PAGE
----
The train motor works off a single 1.5V battery, so [tinkermax] tried a couple of boost converters to get the ESP-12 to work. But the modules were a tad bigger, and couldn’t provide the high peak current needed by the ESP-12. So he used a 14500 3.7V LiPo battery instead. A series diode drops the LiPo voltage to a circuit friendly 2.9V ~ 3.6V range. The ADXL345 accelerometer is used to measure “pitch” to detect going up and down a hill, “roll” to check for tilt or tip over and vibration to identify track defects. It communicates with the ESP-12 using a special Lite-SPI library that he wrote.

Two analog measurements are performed. One uses a resistor in series with the PWM driven motor to measure its current, with a low pass filter to smooth out PWM noise. The other is a resistor divider network used to monitor battery voltage. But the ESP-12 has just one ADC channel. Instead of adding another ADC module, [tinkermax] used a neat device – the FSA3157 – which allows two analog inputs to be channeled to a single output much like a SPDT switch. One PWM output is used to control motor speed and a second one to pulse a LED.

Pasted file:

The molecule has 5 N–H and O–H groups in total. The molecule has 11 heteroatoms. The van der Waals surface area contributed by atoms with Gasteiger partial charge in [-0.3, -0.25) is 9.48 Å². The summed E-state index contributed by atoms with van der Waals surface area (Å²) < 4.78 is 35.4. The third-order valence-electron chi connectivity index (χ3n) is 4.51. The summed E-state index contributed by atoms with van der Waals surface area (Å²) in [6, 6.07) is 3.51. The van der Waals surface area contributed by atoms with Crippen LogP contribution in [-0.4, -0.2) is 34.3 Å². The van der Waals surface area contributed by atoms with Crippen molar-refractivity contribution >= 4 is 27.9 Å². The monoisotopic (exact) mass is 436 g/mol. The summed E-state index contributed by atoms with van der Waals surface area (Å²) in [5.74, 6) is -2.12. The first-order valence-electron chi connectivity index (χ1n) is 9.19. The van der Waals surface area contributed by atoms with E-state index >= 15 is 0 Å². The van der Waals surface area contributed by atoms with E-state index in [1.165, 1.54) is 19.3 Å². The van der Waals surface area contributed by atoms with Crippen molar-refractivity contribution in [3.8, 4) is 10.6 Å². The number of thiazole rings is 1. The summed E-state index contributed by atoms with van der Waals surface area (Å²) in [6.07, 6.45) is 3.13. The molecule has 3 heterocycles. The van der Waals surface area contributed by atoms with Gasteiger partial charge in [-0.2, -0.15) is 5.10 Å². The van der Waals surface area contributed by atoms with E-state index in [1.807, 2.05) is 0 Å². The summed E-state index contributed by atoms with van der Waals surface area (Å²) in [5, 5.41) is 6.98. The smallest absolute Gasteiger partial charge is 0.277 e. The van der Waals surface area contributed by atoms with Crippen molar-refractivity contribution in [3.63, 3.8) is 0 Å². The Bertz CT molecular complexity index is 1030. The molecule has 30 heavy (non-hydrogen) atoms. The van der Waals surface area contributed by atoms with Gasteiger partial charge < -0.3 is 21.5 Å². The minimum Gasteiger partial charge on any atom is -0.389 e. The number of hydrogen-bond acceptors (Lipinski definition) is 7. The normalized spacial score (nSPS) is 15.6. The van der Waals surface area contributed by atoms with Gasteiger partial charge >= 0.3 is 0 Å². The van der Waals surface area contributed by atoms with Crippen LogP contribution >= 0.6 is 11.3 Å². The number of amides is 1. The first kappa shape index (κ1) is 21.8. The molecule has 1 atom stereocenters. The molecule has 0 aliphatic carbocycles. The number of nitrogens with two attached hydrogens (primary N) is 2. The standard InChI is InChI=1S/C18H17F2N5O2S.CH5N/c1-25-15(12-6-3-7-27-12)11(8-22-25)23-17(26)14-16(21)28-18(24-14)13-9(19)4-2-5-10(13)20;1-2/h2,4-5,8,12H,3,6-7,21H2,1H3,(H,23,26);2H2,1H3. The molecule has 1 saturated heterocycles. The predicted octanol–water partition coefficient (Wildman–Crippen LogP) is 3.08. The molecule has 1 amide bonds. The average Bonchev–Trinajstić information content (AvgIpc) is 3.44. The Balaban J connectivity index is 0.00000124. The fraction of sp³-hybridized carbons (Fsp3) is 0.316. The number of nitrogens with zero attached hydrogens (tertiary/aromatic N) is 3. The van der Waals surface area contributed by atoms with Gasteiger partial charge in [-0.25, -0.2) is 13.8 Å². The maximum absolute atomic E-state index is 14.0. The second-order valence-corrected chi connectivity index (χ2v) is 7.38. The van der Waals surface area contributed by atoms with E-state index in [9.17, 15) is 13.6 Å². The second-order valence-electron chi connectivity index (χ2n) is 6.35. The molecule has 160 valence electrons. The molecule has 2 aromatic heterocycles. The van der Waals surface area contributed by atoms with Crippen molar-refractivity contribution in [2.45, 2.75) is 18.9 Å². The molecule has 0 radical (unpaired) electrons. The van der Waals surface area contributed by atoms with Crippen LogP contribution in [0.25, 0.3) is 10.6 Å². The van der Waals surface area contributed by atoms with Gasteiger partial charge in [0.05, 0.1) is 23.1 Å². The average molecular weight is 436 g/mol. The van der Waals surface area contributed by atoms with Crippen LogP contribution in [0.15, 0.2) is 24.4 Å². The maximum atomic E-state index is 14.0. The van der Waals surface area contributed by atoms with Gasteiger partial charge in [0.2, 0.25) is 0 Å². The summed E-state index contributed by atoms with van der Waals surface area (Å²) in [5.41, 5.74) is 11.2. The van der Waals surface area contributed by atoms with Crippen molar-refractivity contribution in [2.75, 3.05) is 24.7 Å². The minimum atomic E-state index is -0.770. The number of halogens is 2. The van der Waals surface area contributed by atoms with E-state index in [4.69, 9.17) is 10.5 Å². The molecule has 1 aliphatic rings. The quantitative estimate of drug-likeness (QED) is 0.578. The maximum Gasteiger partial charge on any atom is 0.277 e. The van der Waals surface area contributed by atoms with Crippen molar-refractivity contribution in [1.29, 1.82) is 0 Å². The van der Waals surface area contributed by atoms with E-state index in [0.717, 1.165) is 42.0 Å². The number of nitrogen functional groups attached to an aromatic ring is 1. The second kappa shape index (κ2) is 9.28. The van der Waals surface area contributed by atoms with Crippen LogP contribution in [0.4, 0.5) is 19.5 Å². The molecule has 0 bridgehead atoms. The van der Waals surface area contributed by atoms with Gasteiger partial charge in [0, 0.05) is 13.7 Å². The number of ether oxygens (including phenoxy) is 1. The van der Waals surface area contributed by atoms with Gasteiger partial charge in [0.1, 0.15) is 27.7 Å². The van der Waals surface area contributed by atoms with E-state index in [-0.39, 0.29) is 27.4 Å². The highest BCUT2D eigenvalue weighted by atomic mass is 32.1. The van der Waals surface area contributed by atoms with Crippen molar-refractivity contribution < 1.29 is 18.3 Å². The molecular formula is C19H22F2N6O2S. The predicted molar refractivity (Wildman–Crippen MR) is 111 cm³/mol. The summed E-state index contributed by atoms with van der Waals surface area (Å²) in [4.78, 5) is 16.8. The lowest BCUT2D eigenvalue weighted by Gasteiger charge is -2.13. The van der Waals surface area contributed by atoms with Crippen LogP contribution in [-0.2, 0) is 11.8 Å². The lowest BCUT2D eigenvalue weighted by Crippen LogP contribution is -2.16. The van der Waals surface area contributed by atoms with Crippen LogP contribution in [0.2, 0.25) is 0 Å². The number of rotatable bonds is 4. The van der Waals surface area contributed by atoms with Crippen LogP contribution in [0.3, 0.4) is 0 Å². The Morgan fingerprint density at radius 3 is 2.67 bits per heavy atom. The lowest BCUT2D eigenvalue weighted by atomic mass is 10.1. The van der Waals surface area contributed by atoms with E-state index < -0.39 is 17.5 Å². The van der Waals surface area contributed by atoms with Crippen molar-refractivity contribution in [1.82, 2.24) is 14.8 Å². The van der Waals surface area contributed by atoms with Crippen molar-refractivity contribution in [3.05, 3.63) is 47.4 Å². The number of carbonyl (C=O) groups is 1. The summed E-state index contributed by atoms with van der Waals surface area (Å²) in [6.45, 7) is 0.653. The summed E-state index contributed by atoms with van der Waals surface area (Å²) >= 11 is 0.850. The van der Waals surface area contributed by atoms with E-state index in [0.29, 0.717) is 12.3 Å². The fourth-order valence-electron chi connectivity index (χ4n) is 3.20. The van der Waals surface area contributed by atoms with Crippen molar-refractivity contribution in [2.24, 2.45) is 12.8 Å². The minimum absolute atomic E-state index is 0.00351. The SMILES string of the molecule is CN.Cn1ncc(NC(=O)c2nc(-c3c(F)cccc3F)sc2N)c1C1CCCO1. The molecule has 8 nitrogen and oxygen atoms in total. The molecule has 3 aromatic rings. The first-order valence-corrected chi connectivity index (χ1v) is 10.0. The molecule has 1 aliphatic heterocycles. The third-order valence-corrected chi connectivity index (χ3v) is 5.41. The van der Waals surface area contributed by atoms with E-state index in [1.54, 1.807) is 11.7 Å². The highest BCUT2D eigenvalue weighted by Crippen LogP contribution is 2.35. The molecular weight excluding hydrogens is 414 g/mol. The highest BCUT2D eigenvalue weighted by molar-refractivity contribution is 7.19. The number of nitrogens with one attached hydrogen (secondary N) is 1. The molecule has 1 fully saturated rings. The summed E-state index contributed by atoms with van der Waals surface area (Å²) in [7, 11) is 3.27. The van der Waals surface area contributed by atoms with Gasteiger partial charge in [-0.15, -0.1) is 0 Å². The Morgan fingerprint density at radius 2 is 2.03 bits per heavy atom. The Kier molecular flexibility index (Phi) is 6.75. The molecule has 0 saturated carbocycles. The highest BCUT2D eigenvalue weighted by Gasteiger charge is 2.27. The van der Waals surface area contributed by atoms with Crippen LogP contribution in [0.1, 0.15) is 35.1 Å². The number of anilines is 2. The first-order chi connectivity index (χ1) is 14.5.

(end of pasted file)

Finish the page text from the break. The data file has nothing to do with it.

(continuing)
The sensor data is streamed 5 times a second over the MQTT protocol to a Raspberry Pi based MQTT broker. Finally, a JavaScript webpage receives the MQTT messages and plots the data graphically. One upgrade he would like to implement is speed measurement, to allow constant speed drive. If you have any ideas on how to extract that information from an accelerometer, chip in with your comments below. Check out his build log in the short video below. And if you’d like to see how all of this can be used in the real world, check this other video where [tinkermax]’s colleague gives a run down about a commercial enterprise IoT cloud platform hooked up to Thomas the Tank Engine.

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Controlling Central Heating Via Wi-Fi

If you’ve ever lived in a building with manually controlled central heating, you’ll probably understand [Martin]’s motivation for this hack. These heating systems often have old fashioned valves to control the radiator. No Nest support, no thermostat, just a knob you turn.

To solve this problem, [Martin] built a Wi-Fi enabled thermostat. This impressive build brings together a custom PCB based on the ESP8266 Wi-Fi microcontroller and a mobile-friendly web UI based on the Open Thermostat Scheduler. The project’s web server is fully self-contained on the ESP8266.

To replace that manual value, [Martin] used a thermoelectric actuator from a Swiss company called HERZ. This is driven by a relay, which is controlled by the ESP8266 microcontroller. Based on the schedule and the measured temperature, the actuator lets fluid flow through the radiator and heat the room.

As a bonus, the device supports NTP for getting the time, MQTT for publishing real-time data, and ThingSpeak for logging and graphing historic data. The source code and design files are available under a Creative Commons license.

Electricity Monitoring with a Light-to-Voltage Sensor, MQTT and some Duct Tape